Brianna QuickJul 16 2012 02:35 PM

I understand the idea that the explosion in the deer population is a key factor in the spread of Lyme Disease. Having said that, there is a reason for the rise in the deer population and that is the reduction in the keystone predator species that keep the deer population in check. The same thing has happened time and time again, such as with Sea Otters and Gray Wolves being hunted to the point of extinction. Once their population decreased, the entire ecosystem of which they were once a part of completely changed leading to either a financial blow or disease increase for the humans that shared those areas, not to mention the havoc it wreaked on the animal and plant populations. Ironically, the hunting and decrease in the population of the gray wolf correlates directly with the statistics mentioned above. In 1914, the US army began killing wolves and continued through 1933. In 1926, it is thought that Yellowstone had eliminated its Gray Wolf population, which lead to the increase and take over of the Elk population. Seems like the deer may have followed in suit. Food for thought when people begin to scapegoat an entire species for a specific problem. It is generally more complicated than anyone likes to acknowledge.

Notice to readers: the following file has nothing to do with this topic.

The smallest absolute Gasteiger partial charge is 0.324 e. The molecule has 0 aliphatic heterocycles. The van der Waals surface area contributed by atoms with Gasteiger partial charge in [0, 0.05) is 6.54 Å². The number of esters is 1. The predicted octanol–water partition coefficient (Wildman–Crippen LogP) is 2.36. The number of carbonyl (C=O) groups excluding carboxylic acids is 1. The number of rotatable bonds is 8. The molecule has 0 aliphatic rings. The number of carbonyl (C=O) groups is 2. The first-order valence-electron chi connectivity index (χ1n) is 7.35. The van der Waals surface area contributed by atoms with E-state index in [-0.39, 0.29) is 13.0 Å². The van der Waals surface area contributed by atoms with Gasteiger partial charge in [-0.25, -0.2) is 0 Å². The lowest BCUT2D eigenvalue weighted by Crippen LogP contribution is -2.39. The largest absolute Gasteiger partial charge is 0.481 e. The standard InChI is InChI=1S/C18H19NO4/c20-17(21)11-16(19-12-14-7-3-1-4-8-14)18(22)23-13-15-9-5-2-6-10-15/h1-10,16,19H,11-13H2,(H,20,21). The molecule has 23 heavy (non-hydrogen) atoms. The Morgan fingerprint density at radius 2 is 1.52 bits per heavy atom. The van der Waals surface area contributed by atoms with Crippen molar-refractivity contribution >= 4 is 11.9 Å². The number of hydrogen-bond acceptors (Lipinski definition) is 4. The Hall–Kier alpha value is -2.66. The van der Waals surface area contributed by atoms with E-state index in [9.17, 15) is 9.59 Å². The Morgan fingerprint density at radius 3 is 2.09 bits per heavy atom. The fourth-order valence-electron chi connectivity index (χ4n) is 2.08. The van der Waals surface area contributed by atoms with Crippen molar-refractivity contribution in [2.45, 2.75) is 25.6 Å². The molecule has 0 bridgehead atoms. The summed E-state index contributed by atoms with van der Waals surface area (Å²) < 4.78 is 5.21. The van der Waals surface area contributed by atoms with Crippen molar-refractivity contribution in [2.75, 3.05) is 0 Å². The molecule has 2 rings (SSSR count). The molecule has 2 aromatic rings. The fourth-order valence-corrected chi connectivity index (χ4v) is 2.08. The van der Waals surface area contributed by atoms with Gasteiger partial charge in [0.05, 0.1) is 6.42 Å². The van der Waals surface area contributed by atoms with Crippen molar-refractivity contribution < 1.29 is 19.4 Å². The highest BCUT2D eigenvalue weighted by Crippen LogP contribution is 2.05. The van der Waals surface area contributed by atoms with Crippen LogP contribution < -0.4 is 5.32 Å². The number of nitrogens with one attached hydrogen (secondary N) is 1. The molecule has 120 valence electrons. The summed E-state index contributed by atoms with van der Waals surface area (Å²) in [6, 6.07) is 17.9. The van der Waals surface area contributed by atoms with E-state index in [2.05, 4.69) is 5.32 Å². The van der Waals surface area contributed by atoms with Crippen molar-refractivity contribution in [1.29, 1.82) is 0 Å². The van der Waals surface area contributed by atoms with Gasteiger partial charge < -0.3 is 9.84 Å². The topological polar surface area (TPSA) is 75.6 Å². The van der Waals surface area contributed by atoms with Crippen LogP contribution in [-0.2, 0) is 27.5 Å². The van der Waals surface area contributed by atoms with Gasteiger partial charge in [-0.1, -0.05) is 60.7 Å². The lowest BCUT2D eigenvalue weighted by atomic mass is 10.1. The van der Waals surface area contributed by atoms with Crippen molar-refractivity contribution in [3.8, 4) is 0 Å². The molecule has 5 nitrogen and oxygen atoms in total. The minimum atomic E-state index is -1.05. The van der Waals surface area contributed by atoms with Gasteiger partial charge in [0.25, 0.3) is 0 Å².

Sally WelterJul 16 2012 04:33 PM

We need Foxes in our eco-system. We have them in our woods, and they are beautiful.

Alexander DavisJul 17 2012 04:57 PM

Certainly the deer population has increased because of lack of predators, including us. Neighborhoods have little woodsy areas perfect for deer, and often no hunting is permitted. Studies which claim that the deer population doesn't matter tend to compare one overpopulated area with another. Yet, Cornell wildlife expert Paul Curtis says the deer density must be down to 6-8 deer per square mile for it to effectively reduce the tick population. The Vineyard Gazette July 13 quotes Tufts Professor Sam Telford stating that the large deer population on Martha's Vineyard is responsible for the large numbers of ticks which infect people. He has counted 300 ticks on a single deer, and one tick can lay 2000 eggs. These develop into the immature ticks which bite mice and us. A practice of two MDs on the Vineyard say they see 50-70 cases of Lyme a week. 63% of tourists don't know there is a tick-disease threat there.